First, the Federal Reserve has raised interest rates since the beginning of this year. They plan to continue doing so until at least the end of 2022 (see “The Fed’s Battle Against Inflation: A Pyrrhic Victory? Or will the federal government join the fight? » in the Washington Spectator July/August 2022). This will raise rates on credit cards, college debt and auto loans. We’ve already seen a consequence of this: the ratio of consumer debt repayments to disposable income rose to 9.5% in the second quarter of this year (from its all-time high of 8.4% last year).

Second, the majority of household debt comes from housing. House prices have increased by 4.5% per year from 1992 to 2019. From 2020, they have increased by more than 10% per year, leading to an increase of almost 40% in house prices between 2019 and today today. Homes are less affordable today than they have been since June 1989. As the Fed continues to raise interest rates, house prices will start to fall, putting some homeowners under water . Similar to the Great Recession, many will not be able to pay off their mortgages and will lose their homes.

Third, President Biden recently announced that the college debt moratorium will end in 2023. This moratorium is one of the main reasons why household debt has been less of a problem during the covid pandemic. Earnings not used to pay off student debt went to pay off other debts and kept people from taking on more debt. When college loan repayments resume in January, many households will struggle to pay their bills and service their debt.

Finally, government benefits have helped American households during the coronavirus pandemic. These benefits have ended. Families struggling to make ends meet now have to rely on high-interest borrowing (credit cards, payday loans and auto title loans) to survive.

The good news is that households in financial difficulty can be helped. For starters, the Fed can stop raising interest rates before they push the economy over the edge.

A more difficult solution is meaningful bankruptcy reform, including allowing people to pay off college debt, rather than being squeezed through their working lives and then having everything they still owe taken away from them. their social security checks.

Before the Bankruptcy Reform Act of 2005, it was easy and inexpensive for people to reduce their debt by filing for bankruptcy. This is no longer the case. Now people have to take two courses in credit counseling before they see their debt reduced. Many studies have found these courses to be worthless. They do not change behavior, but they are costly for people who are already exhausted from their financial resources. Additionally, delaying bankruptcy protection leads to abuse by creditors and the possible loss of one’s home and car.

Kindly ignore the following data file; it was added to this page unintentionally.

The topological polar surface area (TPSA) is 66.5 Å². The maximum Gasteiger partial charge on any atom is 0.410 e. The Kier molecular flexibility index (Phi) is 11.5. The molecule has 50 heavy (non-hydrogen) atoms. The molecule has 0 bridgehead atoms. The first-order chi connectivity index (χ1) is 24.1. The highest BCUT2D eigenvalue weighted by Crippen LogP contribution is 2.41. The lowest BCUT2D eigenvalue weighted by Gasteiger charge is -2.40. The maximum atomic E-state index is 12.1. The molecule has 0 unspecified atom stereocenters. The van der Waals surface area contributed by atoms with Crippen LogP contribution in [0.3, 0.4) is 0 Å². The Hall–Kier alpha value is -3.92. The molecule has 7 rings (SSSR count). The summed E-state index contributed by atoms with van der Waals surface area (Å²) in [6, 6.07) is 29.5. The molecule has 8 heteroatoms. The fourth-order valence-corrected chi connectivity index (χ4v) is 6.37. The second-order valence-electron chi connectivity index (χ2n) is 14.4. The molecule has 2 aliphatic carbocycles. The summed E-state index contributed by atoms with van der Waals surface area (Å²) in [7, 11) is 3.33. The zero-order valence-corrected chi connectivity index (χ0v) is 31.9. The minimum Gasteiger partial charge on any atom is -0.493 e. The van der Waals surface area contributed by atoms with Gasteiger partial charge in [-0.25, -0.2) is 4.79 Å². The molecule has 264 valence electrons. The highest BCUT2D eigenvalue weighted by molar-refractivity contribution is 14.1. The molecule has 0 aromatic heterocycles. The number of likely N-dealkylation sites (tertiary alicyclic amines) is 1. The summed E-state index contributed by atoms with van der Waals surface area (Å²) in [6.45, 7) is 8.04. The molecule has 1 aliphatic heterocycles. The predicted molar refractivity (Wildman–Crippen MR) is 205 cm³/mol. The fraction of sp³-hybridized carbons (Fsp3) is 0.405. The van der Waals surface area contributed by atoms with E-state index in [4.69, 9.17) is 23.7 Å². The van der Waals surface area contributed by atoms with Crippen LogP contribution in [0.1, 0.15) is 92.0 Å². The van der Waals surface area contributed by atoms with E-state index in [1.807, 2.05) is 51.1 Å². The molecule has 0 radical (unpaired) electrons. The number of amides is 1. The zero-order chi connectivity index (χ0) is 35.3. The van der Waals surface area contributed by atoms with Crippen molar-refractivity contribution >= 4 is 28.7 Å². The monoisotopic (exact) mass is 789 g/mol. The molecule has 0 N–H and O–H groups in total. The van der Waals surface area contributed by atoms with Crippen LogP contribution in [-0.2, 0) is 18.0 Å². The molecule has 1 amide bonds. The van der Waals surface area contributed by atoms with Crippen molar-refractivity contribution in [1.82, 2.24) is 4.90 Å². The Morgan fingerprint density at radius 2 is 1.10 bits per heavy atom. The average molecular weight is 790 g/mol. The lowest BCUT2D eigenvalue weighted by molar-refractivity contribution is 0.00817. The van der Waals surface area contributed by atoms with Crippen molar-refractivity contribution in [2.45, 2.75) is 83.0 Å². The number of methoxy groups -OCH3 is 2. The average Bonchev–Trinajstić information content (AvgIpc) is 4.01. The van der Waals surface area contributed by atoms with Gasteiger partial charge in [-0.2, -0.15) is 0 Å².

For many people, bankruptcy is the only option to escape crippling debt that stems from job loss, huge medical bills, divorce, and other unforeseen events. Changing the bankruptcy code is necessary. To that end, Elizabeth Warren (D-MA) introduced a new bankruptcy bill in the Senate in 2020. It remains stalled in committee for lack of votes to end a Republican filibuster.

A more liberal bankruptcy law would help, but it does not solve the underlying problem. People who rack up big debts and then wipe them out in bankruptcy court every half dozen years or so epitomize Einstein’s quip about insanity – it’s “doing the same thing over and over and expect different results. We need to address the root cause of the household debt problem – greater inequality. As noted above, when more income goes to the top 1%, everyone else has to pick up the slack by either spending more or taking on more debt. If that doesn’t happen, economic growth slows and household debt levels become more of a problem, not because of more debt, but because they have less income to pay off that debt. That’s why higher taxes on corporations and the wealthy and more generous spending programs (for example, reviving the refundable child tax credit and increasing Social Security and Medicare benefits ) are necessary. This is for the good of the economy and the nation.

Unless action is taken, household debt will continue to rise. And it will threaten to rise to the point of breaking the back of American households and the American economy.

Steven Pressman is a part-time Professor of Economics at the New School for Social Research, Emeritus Professor of Economics and Finance at Monmouth University, and author of Fifty great economists, 3rd edition (Routledge, 2013).